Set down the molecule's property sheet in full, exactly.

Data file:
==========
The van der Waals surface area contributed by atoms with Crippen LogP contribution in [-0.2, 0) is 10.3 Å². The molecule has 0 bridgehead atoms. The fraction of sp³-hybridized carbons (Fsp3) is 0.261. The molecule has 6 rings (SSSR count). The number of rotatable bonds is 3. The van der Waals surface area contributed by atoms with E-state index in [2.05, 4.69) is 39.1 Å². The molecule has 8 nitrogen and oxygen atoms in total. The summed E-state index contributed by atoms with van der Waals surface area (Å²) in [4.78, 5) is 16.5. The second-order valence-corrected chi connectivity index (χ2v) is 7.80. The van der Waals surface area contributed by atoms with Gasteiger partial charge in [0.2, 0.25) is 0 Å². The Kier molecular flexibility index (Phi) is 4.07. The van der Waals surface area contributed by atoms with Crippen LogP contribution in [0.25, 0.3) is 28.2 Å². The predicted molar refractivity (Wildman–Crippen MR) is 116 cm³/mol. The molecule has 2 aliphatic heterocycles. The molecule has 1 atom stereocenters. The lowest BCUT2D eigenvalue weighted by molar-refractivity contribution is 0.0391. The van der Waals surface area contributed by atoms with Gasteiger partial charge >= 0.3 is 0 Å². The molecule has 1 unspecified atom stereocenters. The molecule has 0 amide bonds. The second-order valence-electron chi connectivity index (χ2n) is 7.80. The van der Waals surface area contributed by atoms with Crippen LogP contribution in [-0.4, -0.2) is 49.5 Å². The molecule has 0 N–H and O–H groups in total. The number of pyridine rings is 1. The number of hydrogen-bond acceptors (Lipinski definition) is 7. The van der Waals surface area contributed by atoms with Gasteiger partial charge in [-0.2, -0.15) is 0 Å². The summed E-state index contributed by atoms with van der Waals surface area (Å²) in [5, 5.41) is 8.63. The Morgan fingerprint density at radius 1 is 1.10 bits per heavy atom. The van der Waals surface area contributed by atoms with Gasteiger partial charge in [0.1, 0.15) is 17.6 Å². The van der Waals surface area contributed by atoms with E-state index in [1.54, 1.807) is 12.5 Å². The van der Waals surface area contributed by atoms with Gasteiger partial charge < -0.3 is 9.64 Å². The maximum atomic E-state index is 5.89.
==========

The van der Waals surface area contributed by atoms with Crippen LogP contribution in [-0.2, 0) is 10.3 Å². The molecule has 0 bridgehead atoms. The fraction of sp³-hybridized carbons (Fsp3) is 0.261. The molecule has 6 rings (SSSR count). The number of rotatable bonds is 3. The van der Waals surface area contributed by atoms with E-state index in [2.05, 4.69) is 39.1 Å². The molecule has 8 nitrogen and oxygen atoms in total. The summed E-state index contributed by atoms with van der Waals surface area (Å²) in [4.78, 5) is 16.5. The second-order valence-corrected chi connectivity index (χ2v) is 7.80. The van der Waals surface area contributed by atoms with Gasteiger partial charge in [0.2, 0.25) is 0 Å². The Kier molecular flexibility index (Phi) is 4.07. The van der Waals surface area contributed by atoms with Crippen LogP contribution in [0.25, 0.3) is 28.2 Å². The predicted molar refractivity (Wildman–Crippen MR) is 116 cm³/mol. The molecule has 2 aliphatic heterocycles. The molecule has 1 atom stereocenters. The lowest BCUT2D eigenvalue weighted by molar-refractivity contribution is 0.0391. The van der Waals surface area contributed by atoms with Gasteiger partial charge >= 0.3 is 0 Å². The molecule has 1 unspecified atom stereocenters. The molecule has 0 amide bonds. The second-order valence-electron chi connectivity index (χ2n) is 7.80. The van der Waals surface area contributed by atoms with Crippen LogP contribution in [-0.4, -0.2) is 49.5 Å². The molecule has 0 N–H and O–H groups in total. The number of pyridine rings is 1. The number of hydrogen-bond acceptors (Lipinski definition) is 7. The van der Waals surface area contributed by atoms with Gasteiger partial charge in [-0.2, -0.15) is 0 Å². The summed E-state index contributed by atoms with van der Waals surface area (Å²) in [5, 5.41) is 8.63. The Morgan fingerprint density at radius 1 is 1.10 bits per heavy atom. The van der Waals surface area contributed by atoms with Gasteiger partial charge in [0.1, 0.15) is 17.6 Å². The van der Waals surface area contributed by atoms with E-state index in [1.54, 1.807) is 12.5 Å². The van der Waals surface area contributed by atoms with Gasteiger partial charge < -0.3 is 9.64 Å². The maximum atomic E-state index is 5.89.